Archaeological Journal/Volume 3/Ancient Chess-Men



It may merit observation, that the chief interest in the careful examination of objects of medieval date, fabricated even for the most trivial and homely purposes, appears to consist in their conformity to certain established conventional models of form or ornamentation, at each successive period. The singular truth with which their decorative accessories are invariably designed, as regards the costume of the times, the usual forms of letter employed for inscriptions, or similar details, stamp the antiquities of that age, inferior as they may be in comparison with the graceful proportion and chaste design of classical remains, with an attractive character, pleasing even to the eye of the inexperienced observer.

Productions of the highest class of antique art attract our admiration on account of their ideal beauty, and the combination of imaginative conception with perfect mechanical skill which they display: medieval antiquities, deficient, very frequently, in their artificial workmanship as in elegance of design, arrest our notice because they bear an impress of reality; because in each the practised eye may trace some evidence of the habitual feelings of our forefathers, of the train of their thought, of their superstitious weaknesses, or their devotion to high and noble purposes.

At a period when, in default of a standing mercenary force, the safety of a kingdom lay in the military spirit which pervaded all the higher classes of the community, the strains of poetry and the fictions of romance aroused them to warlike deeds; the very light of heaven penetrated into their chambers, tinged with the colouring of some tale of prowess or chivalry pourtrayed on the glass in their casements; their household utensils, or the objects of their pastime, bore the impress of the spirit of an age of chivalrous enterprise. The toys of childhood seemed devised in order to instil that military ardour which should become the dominant principle of riper years; and even in the seclusion of domestic life the arras on the walls, the decorative accessories of the banqueting table or the bower, served to keep ever in view the more stirring attractions of the tournament and warlike emprise. With this design, indeed, were the brilliant passages of arms in times of peace designed: even the quinten, the diversion of the lower orders, bore the head of the Saracen, the object of most inveterate antipathy; so that even village sports were subservient to the purpose of keeping ever on the alert the spirit of valorous resolution, which has raised England to her position as a nation.

Strutt has given representations of a very singular toy, of German fabrication, about the time of Henry VII. It is a small brazen knight equipped for the joust, so contrived as to fall back from the saddle when struck by a blow on the salade or shoulder-shield. These diminutive combatants were mounted upon a platform with wheels, and violently drawn together by a string[1]. An interesting illustration of such pas- time occurs amongst the fine woodcuts by Burghmair, in the Weiss Kunig, representing the education of Maximilian I.; two children are there pourtrayed eagerly pushing their miniature horsemen one against the other. Still more curious, however, are some ancient chess-men, which have been preserved in various collections. To the remarkable discovery of a large number in the Isle of Lewis, in 1832, now deposited in the British Museum, we owe the highly curious remarks by Sir Frederic Madden, not less valuable in regard to the ancient history of the game, than as illustrative of peculiarities of costume during the twelfth century, of which few examples are elsewhere to be discovered[2]. The rich museum of northern antiquities at Copenhagen contains numerous pieces of similar character; they appear to have been chiefly fabricated in Iceland, and the material is not ivory, but the tusk of the walrus. In the cabinet of antiquities in the Bibliothèque Royale at Paris, there are a few chess-men of the same period, and of one of these, a warder, or rook, Mr. Shaw has given a representation in his Dresses and Decorations. In the same museum may be seen a portion of the "jeu d'eschets," presented by Charlemagne to the abbey of St. Denis, and inscribed with Cufic characters[3].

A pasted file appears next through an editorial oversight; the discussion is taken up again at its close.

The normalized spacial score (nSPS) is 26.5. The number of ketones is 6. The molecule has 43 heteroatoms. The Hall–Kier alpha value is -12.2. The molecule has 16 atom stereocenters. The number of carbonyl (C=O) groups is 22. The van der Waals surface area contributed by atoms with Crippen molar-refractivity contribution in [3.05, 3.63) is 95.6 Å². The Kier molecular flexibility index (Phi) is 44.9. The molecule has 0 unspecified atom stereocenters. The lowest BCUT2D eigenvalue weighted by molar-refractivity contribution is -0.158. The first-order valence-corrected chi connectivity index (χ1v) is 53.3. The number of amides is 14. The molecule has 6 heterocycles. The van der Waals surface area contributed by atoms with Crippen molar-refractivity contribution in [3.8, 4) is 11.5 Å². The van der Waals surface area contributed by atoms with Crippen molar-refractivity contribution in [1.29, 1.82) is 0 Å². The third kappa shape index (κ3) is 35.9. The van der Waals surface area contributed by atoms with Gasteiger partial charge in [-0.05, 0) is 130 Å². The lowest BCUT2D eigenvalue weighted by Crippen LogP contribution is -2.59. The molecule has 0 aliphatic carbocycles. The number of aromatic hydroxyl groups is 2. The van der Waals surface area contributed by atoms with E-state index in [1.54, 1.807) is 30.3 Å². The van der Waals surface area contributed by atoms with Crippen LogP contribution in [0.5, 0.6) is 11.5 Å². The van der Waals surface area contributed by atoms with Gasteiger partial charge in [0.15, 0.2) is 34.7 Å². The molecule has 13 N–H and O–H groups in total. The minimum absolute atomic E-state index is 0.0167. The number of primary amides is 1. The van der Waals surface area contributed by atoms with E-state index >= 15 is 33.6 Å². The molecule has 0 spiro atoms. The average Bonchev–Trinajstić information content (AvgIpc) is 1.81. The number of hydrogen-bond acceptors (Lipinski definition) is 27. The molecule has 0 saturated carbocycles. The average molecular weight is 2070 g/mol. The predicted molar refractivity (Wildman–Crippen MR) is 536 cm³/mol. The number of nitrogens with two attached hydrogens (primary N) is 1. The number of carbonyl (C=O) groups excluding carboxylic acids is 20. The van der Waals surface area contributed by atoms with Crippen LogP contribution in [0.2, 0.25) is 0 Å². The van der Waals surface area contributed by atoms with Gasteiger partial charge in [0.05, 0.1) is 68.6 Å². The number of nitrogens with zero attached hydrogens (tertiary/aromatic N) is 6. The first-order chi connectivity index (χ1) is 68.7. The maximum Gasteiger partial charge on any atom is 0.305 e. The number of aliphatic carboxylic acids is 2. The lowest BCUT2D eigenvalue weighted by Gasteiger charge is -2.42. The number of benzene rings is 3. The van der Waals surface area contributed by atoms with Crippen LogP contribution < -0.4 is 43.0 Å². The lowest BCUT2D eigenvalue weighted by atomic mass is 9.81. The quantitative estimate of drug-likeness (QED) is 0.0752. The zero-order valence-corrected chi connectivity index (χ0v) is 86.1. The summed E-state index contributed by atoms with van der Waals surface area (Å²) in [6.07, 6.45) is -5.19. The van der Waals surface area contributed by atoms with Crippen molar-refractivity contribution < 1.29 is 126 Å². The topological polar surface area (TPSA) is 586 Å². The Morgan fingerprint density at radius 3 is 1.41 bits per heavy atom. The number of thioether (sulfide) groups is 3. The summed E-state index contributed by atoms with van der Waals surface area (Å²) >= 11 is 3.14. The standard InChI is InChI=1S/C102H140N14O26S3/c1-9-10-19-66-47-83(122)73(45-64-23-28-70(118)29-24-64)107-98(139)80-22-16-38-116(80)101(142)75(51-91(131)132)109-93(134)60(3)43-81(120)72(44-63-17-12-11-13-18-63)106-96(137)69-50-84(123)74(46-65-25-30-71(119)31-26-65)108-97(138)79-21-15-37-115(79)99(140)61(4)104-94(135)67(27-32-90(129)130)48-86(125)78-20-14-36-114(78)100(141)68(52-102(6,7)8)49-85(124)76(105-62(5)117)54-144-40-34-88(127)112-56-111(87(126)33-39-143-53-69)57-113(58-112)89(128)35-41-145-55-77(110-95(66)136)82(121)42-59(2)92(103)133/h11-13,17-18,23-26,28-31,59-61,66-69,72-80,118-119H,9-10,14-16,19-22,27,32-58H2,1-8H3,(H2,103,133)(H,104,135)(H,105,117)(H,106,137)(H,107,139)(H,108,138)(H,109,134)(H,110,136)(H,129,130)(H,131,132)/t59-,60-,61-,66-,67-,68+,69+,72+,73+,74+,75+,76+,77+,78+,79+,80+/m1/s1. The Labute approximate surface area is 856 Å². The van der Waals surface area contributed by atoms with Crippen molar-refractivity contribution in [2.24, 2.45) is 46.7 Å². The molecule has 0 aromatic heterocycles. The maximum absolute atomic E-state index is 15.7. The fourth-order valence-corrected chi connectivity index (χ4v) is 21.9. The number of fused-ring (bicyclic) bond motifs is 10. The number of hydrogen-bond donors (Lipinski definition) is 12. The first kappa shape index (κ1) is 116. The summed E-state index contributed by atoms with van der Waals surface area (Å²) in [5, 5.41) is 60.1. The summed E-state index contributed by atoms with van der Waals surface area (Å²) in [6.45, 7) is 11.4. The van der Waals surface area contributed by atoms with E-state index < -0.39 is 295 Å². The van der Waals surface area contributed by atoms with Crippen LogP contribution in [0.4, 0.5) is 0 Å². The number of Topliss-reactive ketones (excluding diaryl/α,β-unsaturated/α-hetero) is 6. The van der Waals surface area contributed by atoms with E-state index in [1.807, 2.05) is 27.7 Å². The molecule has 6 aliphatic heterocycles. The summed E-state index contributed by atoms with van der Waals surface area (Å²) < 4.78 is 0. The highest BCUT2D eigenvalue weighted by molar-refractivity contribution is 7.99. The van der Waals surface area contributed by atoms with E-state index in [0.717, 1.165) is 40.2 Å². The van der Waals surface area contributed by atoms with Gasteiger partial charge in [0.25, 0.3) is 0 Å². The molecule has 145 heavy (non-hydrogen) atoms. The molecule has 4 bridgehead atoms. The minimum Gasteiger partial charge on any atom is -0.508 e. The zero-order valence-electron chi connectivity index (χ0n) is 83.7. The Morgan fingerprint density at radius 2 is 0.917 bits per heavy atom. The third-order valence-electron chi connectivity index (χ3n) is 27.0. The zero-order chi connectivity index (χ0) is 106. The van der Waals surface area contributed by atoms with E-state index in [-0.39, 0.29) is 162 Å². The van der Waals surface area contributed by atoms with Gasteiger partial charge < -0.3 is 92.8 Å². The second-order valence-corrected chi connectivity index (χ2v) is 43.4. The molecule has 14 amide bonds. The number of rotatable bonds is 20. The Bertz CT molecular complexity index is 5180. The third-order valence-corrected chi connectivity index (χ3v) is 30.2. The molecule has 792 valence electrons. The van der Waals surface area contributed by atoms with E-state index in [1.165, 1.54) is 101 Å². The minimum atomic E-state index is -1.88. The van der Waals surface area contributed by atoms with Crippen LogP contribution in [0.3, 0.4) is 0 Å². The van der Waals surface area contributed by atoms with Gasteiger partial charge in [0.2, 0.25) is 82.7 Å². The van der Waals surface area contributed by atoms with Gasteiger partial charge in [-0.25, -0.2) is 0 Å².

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Chessman, in the Museum of the Society of Antiquaries of Scotland.

Two chess-knights and a warder, hitherto undescribed, of great curiosity as examples of military costume, have been preserved in our own country. The most ancient is a warder, formed of the tusk of the walrus; (?) it was presented to the Society of Antiquaries of Scotland by Lord Macdonald, and formed part of an assemblage of remarkable objects of antiquity, liberally communicated by the Council of that Society for exhibition at the recent Annual Meeting of the Institute at York[4]. It is of somewhat later date than the Lewis chess-men, and appears to have been carved towards the close of the twelfth, or early in the thirteenth century. The warder is represented in like manner as those Icelandic specimens, with sword drawn, and the shield on the arm. On either side of the piece is an armed figure, emerging from intertwined foliage of remarkable design; these warriors are clad apparently in mail, the rings being expressed by a conventional mode of representation, namely, by rows of deep punctures, with intervening parallel lines. The shield of one of them exhibits a bearing, bendy of two colours, the diapering of the alternate bends being expressed by punctures, and there is a broad bordure, which may be noticed also on several of the pieces found in the Hebrides. The other shield presents a fleur de lys dimidiated, on a field diapered with fretté lines. It may be doubtful whether these were properly armorial bearings, but it deserves notice that one of the Lewis knights has a shield party per pale, the sinister side being fretté. Both shields in the piece here represented have this singularity of form, that their points are cut bluntly off, instead of being prolonged to an acute apex, as usual at the period. There is no appearance of plate-armour; the head is protected by the coiffe de mailles, and the legs by chausses of the like armour. This curious warder measures in height three inches and five-eighths.